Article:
Recent books from Institute of Mennonite Studies

Peaceful at Heart: Anabaptist Reflections on Healthy Masculinity

While there are plenty of books by men, for men, on the topic of “Christian masculinity,” these books generally fail to address men’s propensities for violence and the traditional inequity between men and women, often endorsing inequity and sanctioning aggressive behavior as an appropriate “manly” response to conflict. Peaceful at Heart cuts through this conversation by offering a uniquely Anabaptist Christian perspective on masculinity. Read more

Peaceful at Heart
Jesus, Deliver Us: Evil, Exorcism, and Exousiai

“Deliver us from (the) evil (one)” is the heart’s cry from the Lord’s Prayer. Evil wears many faces in our modern world. This book connects the Lord’s Prayer to troubles of our times, be it attacks from Satan, the wars around the world, the scourge of racism, or the mass shootings of our time. Read more

Peaceful at Heart
Recollections of a Sectarian Realist: A Mennonite Life in the Twentieth Century

J. Lawrence Burkholder sought to hold together the sectarian impulses of his denominational identity with a sense of social responsibility. This memoir traces the development of his thought as it intersected with the events of his life. Read more

Recollections of a Sectarian Realist
The Vehement Jesus: Grappling with Troubling Gospel Texts

The Vehement Jesus is a fresh examination and interpretation of several perplexing passages in the Gospels that, at face value, challenge the conviction that the mission and message of Jesus were peaceful. Using narrative analysis and intratextual critique, David Neville makes the case that Gospel portrayals of the vehement Jesus are compatible with—perhaps even indispensable to—the composite canonical portrait of Jesus as the Messiah of Peace. Read more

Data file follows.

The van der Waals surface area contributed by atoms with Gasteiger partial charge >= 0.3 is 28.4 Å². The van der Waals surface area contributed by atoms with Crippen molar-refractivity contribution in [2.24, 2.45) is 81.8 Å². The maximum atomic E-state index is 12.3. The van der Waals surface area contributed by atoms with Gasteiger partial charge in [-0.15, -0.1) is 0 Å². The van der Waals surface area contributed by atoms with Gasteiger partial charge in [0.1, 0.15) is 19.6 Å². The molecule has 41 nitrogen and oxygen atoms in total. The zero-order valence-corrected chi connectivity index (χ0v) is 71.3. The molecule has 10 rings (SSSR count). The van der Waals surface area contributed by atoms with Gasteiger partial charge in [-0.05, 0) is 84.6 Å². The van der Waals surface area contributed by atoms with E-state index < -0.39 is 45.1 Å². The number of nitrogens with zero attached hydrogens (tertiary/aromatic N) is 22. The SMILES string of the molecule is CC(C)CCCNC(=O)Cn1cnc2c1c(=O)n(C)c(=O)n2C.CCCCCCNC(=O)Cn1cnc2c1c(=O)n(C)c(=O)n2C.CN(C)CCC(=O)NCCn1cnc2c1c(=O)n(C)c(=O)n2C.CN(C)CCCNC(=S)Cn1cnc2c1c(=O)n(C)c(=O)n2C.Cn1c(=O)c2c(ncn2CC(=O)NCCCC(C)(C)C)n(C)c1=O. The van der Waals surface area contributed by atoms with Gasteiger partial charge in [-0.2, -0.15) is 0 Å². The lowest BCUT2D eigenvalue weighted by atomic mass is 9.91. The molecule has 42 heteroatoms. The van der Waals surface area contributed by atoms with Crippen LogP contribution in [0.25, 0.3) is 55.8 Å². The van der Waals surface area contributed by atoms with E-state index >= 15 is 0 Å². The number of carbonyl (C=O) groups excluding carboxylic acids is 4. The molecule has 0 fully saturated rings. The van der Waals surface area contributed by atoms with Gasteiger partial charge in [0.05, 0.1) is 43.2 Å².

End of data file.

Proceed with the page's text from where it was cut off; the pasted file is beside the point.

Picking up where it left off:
The Vehement Jesus
Later Writings of the Swiss Anabaptists 1529–1592

Here, in translation, are archival holdings documenting the development of Swiss Anabaptist thought over the length of the sixteenth century. They reveal a maturing religious and social movement, whose members—living in a world that designated adult baptizers dangerous heretics—continued to reflect biblically on their call to discipleship. Read more

An Increase in Time
The Irony of Power: The Politics of God within Matthew's Narrative

This volume engages the Gospel of Matthew in full awareness of its inherently political character. Weaver situates Matthew’s version of the “good news of the kingdom” squarely within first-century Palestine and its occupying power. The essays focus on issues of power and violence that pervaded the occupied Jewish community of first-century Palestine, that are also visible throughout Matthew’s account. Read more

Irony of Power